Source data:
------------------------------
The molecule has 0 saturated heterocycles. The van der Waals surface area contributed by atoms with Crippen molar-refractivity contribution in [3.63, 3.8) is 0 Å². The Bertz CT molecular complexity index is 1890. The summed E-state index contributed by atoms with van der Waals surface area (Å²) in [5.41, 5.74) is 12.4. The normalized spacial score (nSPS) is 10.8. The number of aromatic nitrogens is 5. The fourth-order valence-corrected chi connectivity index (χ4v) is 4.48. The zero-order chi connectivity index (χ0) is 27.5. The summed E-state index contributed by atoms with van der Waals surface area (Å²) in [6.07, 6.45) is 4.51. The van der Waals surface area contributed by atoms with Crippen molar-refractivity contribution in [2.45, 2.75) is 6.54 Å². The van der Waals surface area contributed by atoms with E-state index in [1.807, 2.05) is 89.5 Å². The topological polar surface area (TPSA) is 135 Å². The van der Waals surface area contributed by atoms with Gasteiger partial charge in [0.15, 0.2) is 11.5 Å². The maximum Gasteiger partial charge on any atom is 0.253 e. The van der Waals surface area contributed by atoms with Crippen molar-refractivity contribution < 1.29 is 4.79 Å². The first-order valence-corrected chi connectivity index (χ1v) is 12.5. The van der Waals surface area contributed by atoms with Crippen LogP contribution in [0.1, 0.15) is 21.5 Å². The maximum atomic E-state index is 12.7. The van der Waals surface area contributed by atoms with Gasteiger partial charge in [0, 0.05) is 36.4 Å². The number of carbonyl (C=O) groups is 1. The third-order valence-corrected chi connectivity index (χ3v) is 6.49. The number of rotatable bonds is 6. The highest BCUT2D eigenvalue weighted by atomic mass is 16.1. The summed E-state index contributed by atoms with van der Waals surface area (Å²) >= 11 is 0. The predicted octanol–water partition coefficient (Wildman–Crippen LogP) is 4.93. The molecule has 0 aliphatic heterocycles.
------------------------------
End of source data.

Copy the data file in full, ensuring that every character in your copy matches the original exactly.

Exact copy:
The molecule has 0 saturated heterocycles. The van der Waals surface area contributed by atoms with Crippen molar-refractivity contribution in [3.63, 3.8) is 0 Å². The Bertz CT molecular complexity index is 1890. The summed E-state index contributed by atoms with van der Waals surface area (Å²) in [5.41, 5.74) is 12.4. The normalized spacial score (nSPS) is 10.8. The number of aromatic nitrogens is 5. The fourth-order valence-corrected chi connectivity index (χ4v) is 4.48. The zero-order chi connectivity index (χ0) is 27.5. The summed E-state index contributed by atoms with van der Waals surface area (Å²) in [6.07, 6.45) is 4.51. The van der Waals surface area contributed by atoms with Crippen molar-refractivity contribution in [2.45, 2.75) is 6.54 Å². The van der Waals surface area contributed by atoms with E-state index in [1.807, 2.05) is 89.5 Å². The topological polar surface area (TPSA) is 135 Å². The van der Waals surface area contributed by atoms with Gasteiger partial charge in [0.15, 0.2) is 11.5 Å². The maximum Gasteiger partial charge on any atom is 0.253 e. The van der Waals surface area contributed by atoms with Crippen molar-refractivity contribution < 1.29 is 4.79 Å². The first-order valence-corrected chi connectivity index (χ1v) is 12.5. The van der Waals surface area contributed by atoms with Crippen LogP contribution in [0.1, 0.15) is 21.5 Å². The maximum atomic E-state index is 12.7. The van der Waals surface area contributed by atoms with Gasteiger partial charge in [0, 0.05) is 36.4 Å². The number of carbonyl (C=O) groups is 1. The third-order valence-corrected chi connectivity index (χ3v) is 6.49. The number of rotatable bonds is 6. The highest BCUT2D eigenvalue weighted by atomic mass is 16.1. The summed E-state index contributed by atoms with van der Waals surface area (Å²) >= 11 is 0. The predicted octanol–water partition coefficient (Wildman–Crippen LogP) is 4.93. The molecule has 0 aliphatic heterocycles.